The nuclear accident in Chernobyl in 1986 led to the spread of radioactivity across Sweden and Europe. In a long-term study now published in Environmental Epidemiology, researchers have used new, more specific calculation methods to show the connection between radiation dose and certain types of cancer.
The current study is a longitudinal follow-up covering all the inhabitants – 2.2 million – who were living in nine counties in 1986 (Norrbotten, Dalarna, Södermanland, Jämtland, Västmanland, Gävleborg, Västerbotten, Uppsala and Västernorrland). These counties contain people with varying doses of radiation from the Chernobyl fallout, caused by ingestion of contaminated food and from the surface of the soil, and who were monitored by the National Cancer Register up until 31 December 2020. Previous follow-ups carried out in Sweden, the most recent in 2010, have shown a certain overall increase in all cancers linked to the soil.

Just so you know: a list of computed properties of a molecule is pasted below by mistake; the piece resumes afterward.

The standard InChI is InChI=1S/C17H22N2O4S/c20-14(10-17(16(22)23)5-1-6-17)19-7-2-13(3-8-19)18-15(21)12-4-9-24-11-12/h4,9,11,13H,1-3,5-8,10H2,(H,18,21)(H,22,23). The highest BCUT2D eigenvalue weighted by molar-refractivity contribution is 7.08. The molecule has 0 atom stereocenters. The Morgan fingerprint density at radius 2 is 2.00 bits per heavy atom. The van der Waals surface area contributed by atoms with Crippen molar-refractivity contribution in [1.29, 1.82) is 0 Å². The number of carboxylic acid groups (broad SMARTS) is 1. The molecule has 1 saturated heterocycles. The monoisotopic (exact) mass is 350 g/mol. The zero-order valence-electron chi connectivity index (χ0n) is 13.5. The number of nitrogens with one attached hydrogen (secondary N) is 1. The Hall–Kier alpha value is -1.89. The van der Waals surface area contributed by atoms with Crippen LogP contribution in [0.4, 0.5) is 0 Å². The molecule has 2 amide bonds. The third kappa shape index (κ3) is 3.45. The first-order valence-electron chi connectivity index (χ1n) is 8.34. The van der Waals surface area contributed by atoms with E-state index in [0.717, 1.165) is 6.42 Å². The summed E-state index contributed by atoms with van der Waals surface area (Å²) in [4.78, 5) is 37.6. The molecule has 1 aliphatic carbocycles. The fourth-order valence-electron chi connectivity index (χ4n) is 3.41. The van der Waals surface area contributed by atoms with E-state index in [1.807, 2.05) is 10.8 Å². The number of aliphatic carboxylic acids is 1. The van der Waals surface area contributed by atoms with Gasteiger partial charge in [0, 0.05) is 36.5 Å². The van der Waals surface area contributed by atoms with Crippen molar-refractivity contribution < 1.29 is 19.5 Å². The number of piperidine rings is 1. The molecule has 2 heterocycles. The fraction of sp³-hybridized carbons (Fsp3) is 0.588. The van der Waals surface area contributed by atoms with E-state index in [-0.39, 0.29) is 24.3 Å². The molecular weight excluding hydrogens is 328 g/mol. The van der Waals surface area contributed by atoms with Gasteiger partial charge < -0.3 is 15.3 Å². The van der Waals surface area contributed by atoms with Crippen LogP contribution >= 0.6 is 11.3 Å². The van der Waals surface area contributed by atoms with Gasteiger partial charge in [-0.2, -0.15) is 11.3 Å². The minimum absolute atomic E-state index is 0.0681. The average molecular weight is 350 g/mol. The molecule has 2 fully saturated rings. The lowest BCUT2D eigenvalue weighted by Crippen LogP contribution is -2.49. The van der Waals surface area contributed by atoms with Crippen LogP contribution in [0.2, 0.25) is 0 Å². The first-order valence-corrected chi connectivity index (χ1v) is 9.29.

“The big difference compared to those studies is that we have now developed and deployed a dose calculation programme to be able to calculate the radiation doses in the various organs of the body from soil and food,” explains Martin Tondel, Researcher in Occupational and Environmental Medicine at the Department of Medical Sciences, Uppsala University and Uppsala University Hospital.
In the study, the researchers compared the calculated radiation doses from soil and different foods in various bodily organs to the incidence of different forms of cancer. They also adjusted for potentially influential factors such as underlying cancer incidence in the counties before the Chernobyl accident, living in urban/sparsely populated areas, education level, age and gender.
The results show a slightly increased incidence of cancer in the colon, pancreas and stomach in men and a certain increase in lymphoma in women. However, the increased risks are small and cannot be translated to an individual risk, the researchers say, and they emphasise that it is important to interpret epidemiological results with caution.
“Proven connections do not mean that we can safely say that radiation is also the cause. But studies following nuclear accidents are very important in terms of gaining more knowledge about radiation and cancer and for developing research methods. For example, we have identified that a hunting lifestyle may have played a role in our results, which means that we will be able to draw even more reliable conclusions in future studies.”
Source: Uppsala University